What if someone doesn’t say anything during the review session? Reach out to them privately and ask for their feedback. They might be nervous about someone else on the team, have social anxiety, or prefer one-on-one conversations.
During design reviews, it’s important to understand that meaningful feedback goes way beyond a simple “I like it.”
Constructive feedback is a carefully considered critique aimed at elevating our design work. This kind of feedback provides insights into what’s working, what’s not, and most importantly, the reasons behind our team members’ critique. The goal is to strengthen and refine our design.
I hope you can see the difference between “This shopping cart design isn’t appealing,” versus “The color scheme of the shopping cart page could be tweaked to better align with our brand identity.”
The first one leaves you with nothing, and you don’t know what to do next. However, the second provides a clear direction for improvement.
Vague feedback does nothing for our design. However, these are the trifecta that make feedback genuinely constructive:
When you say, “The user flow is a bit confusing; perhaps simplifying the steps can improve user experience,” you’re being specific (user flow), clear (it’s confusing), and offering an actionable suggestion (simplifying the steps).
This kind of feedback is like a map, guiding the designer on what to focus on and how to improve. It eliminates guesswork and sets the stage for effective design iterations. The more specific you can be, the better. Instead of saying, “This color doesn’t work,” say, “The red color on the CTA button might be too aggressive; perhaps a softer shade would be more inviting.”
Constructive feedback is about providing specific, clear, and actionable insights that help move our design projects in the right direction.
Have empathy and respect, and never be rude when giving feedback to someone.
Giving feedback is not just about what we say but how we say it. An empathetic and respectful tone can significantly affect how our feedback is received.
Imagine telling your designer colleague, “I see where you’re coming from with this solution, but have you considered the accessibility aspect? If you’d add some alt text, you could make the design more inclusive.”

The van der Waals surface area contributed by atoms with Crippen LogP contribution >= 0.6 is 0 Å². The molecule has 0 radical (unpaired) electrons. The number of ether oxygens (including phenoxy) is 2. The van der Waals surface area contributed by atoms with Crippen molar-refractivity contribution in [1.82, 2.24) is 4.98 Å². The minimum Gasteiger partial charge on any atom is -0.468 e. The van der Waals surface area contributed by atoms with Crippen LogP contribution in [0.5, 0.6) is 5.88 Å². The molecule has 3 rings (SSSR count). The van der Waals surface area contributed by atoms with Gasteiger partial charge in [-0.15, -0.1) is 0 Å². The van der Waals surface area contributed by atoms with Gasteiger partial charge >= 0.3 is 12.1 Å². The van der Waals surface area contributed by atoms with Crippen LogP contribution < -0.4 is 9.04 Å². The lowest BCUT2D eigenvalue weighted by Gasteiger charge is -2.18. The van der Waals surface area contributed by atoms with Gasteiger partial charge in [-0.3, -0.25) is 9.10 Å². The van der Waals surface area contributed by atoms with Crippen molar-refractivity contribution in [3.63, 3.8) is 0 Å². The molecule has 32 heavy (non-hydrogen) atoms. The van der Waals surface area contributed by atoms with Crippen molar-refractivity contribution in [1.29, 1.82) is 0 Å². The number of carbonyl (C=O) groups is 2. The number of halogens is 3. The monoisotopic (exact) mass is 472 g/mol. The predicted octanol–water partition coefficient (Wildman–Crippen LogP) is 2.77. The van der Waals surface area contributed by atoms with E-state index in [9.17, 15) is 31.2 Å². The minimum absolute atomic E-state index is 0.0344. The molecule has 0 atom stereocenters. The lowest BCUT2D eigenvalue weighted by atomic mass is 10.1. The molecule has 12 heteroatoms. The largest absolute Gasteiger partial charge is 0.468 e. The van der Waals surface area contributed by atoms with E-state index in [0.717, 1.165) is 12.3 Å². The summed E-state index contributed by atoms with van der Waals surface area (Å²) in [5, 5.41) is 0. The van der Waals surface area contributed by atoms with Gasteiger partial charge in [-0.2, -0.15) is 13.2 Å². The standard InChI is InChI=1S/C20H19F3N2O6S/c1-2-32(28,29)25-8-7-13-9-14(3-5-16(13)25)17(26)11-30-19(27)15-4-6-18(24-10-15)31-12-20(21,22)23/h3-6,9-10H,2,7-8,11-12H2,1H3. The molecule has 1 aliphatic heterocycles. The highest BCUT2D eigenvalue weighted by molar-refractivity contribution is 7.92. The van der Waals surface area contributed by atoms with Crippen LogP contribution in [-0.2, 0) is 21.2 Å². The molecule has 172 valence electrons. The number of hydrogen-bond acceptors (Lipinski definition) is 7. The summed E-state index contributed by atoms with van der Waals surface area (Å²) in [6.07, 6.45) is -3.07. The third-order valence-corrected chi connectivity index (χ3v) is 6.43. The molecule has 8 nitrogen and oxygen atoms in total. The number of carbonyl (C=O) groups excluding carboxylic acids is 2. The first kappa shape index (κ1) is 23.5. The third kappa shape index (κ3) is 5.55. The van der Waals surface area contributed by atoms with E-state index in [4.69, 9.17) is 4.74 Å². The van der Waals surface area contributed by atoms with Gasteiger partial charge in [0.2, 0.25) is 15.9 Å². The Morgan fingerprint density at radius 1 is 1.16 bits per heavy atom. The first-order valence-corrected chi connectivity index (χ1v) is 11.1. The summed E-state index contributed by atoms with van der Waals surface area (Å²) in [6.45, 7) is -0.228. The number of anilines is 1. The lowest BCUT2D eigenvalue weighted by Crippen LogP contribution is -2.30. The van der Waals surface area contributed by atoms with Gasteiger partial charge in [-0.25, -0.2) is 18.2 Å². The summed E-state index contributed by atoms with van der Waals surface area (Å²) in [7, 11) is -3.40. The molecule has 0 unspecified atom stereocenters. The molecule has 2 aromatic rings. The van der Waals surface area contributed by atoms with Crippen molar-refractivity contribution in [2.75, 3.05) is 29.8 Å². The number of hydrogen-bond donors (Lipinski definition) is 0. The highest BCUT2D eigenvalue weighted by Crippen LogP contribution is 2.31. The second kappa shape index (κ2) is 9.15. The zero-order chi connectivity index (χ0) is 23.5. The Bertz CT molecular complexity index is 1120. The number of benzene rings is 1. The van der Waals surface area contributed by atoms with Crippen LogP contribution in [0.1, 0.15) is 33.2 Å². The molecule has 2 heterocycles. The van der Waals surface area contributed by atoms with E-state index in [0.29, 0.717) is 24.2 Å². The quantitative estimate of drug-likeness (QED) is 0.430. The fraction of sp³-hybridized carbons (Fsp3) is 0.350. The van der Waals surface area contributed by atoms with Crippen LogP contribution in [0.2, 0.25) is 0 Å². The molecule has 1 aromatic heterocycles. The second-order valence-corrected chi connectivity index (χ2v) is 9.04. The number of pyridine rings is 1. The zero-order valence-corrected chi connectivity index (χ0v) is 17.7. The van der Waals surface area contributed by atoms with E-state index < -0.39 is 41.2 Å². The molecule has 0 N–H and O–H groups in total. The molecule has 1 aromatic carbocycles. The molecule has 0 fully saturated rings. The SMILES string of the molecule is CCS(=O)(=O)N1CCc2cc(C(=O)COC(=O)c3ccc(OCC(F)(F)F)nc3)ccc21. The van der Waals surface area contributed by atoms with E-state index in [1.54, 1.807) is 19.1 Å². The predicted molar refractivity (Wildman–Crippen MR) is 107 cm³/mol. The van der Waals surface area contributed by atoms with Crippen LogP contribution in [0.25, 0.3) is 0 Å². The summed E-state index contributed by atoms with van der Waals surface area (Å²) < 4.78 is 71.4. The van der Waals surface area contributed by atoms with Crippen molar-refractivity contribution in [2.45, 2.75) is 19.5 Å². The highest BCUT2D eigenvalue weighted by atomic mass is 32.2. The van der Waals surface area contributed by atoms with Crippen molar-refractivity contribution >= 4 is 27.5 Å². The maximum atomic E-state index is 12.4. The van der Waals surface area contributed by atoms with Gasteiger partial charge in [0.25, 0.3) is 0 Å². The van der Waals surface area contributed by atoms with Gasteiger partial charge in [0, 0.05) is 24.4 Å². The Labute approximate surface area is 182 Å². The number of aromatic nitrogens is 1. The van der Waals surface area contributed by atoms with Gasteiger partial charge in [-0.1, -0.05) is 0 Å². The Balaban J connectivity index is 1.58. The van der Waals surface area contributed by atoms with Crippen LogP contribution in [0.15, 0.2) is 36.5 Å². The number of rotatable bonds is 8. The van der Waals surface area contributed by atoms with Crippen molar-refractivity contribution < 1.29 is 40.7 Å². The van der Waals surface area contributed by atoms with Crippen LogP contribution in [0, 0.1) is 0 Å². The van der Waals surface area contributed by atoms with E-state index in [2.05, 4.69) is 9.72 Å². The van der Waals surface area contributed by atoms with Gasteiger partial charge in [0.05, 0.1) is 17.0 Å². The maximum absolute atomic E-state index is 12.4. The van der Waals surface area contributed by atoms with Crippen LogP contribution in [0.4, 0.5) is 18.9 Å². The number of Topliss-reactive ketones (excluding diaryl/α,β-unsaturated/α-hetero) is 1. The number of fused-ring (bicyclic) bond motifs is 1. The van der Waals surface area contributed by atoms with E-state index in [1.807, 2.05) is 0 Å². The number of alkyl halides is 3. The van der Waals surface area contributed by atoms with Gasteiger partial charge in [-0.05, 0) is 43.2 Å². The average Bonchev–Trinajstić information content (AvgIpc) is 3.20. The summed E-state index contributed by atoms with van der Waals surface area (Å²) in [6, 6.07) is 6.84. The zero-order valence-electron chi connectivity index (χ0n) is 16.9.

With this approach, you acknowledge the effort, pose a question, and offer a solution while being respectful. It’s way more effective than simply saying, “This design isn’t accessible!”
If you don’t want your feedback to be a trigger for conflict, deliver your message with empathy and respect.
Before you even think about offering your wisdom, pause and take a moment to understand the design’s goals and constraints.
Think about questions such as:
Knowing the context is essential because it helps you give feedback that’s not just relevant but also incredibly useful.
Now, let’s talk about the “how” of giving feedback.
You should ditch those vague or subjective terms like “interesting” or “kind of.” Instead, be as specific and objective as possible.
For instance, instead of saying, “The color scheme feels off,” say, “The color scheme doesn’t align with our brand guidelines, particularly the shade of blue used.”
Do you see what I did there? I focused on the facts and design elements, making the feedback specific and objective.
Actionable suggestions are a huge part of effective feedback.
Saying, “Could you try making the text larger for better readability?” is far more helpful than a vague comment like, “The text is too small,” which leaves designers guessing what to do next.
A little praise makes the criticism easier to swallow, so I like to start with what I like about the design and then move on to areas that need improvement.
This approach makes the feedback easier to accept and motivates and guides the designer toward making effective changes.
Let’s flip the script and talk about receiving feedback.
Firstly, you need to adopt a growth mindset.
You need to see feedback as an opportunity to grow, learn, and refine your skills.
It’s not an attack. It’s a stepping stone to becoming a better designer. So, when feedback comes your way, embrace it and keep an open mind, trying to see where your teammate is coming from.
If a piece of feedback feels like it’s written in hieroglyphics, don’t hesitate to seek clarification.
Ask for specifics, examples, or even alternative solutions. The goal is to understand the feedback fully so you can act on it effectively. Don’t just assume; ask!
Lastly, let’s talk about prioritization.
Not all feedback is created equal.
Some comments will be crucial to the project’s success, while others might be more like ‘nice-to-haves.’ Your job is to sift through the feedback, identify what’s most important, and act on those first.